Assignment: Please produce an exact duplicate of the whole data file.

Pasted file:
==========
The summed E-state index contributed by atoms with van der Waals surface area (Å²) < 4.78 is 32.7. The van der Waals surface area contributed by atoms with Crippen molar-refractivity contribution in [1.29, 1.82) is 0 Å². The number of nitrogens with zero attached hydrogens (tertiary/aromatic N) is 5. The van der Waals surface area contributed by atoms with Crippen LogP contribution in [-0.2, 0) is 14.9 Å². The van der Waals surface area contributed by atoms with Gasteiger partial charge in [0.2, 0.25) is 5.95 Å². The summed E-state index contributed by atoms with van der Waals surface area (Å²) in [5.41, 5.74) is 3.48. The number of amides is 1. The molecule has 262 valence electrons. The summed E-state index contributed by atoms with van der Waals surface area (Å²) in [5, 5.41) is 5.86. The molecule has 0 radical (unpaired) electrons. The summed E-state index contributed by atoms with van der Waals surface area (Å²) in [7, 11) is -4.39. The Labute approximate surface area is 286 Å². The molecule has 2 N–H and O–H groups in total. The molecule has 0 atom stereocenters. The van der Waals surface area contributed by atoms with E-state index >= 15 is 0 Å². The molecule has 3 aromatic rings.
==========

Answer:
The summed E-state index contributed by atoms with van der Waals surface area (Å²) < 4.78 is 32.7. The van der Waals surface area contributed by atoms with Crippen molar-refractivity contribution in [1.29, 1.82) is 0 Å². The number of nitrogens with zero attached hydrogens (tertiary/aromatic N) is 5. The van der Waals surface area contributed by atoms with Crippen LogP contribution in [-0.2, 0) is 14.9 Å². The van der Waals surface area contributed by atoms with Gasteiger partial charge in [0.2, 0.25) is 5.95 Å². The summed E-state index contributed by atoms with van der Waals surface area (Å²) in [5.41, 5.74) is 3.48. The number of amides is 1. The molecule has 262 valence electrons. The summed E-state index contributed by atoms with van der Waals surface area (Å²) in [5, 5.41) is 5.86. The molecule has 0 radical (unpaired) electrons. The summed E-state index contributed by atoms with van der Waals surface area (Å²) in [7, 11) is -4.39. The Labute approximate surface area is 286 Å². The molecule has 2 N–H and O–H groups in total. The molecule has 0 atom stereocenters. The van der Waals surface area contributed by atoms with E-state index >= 15 is 0 Å². The molecule has 3 aromatic rings.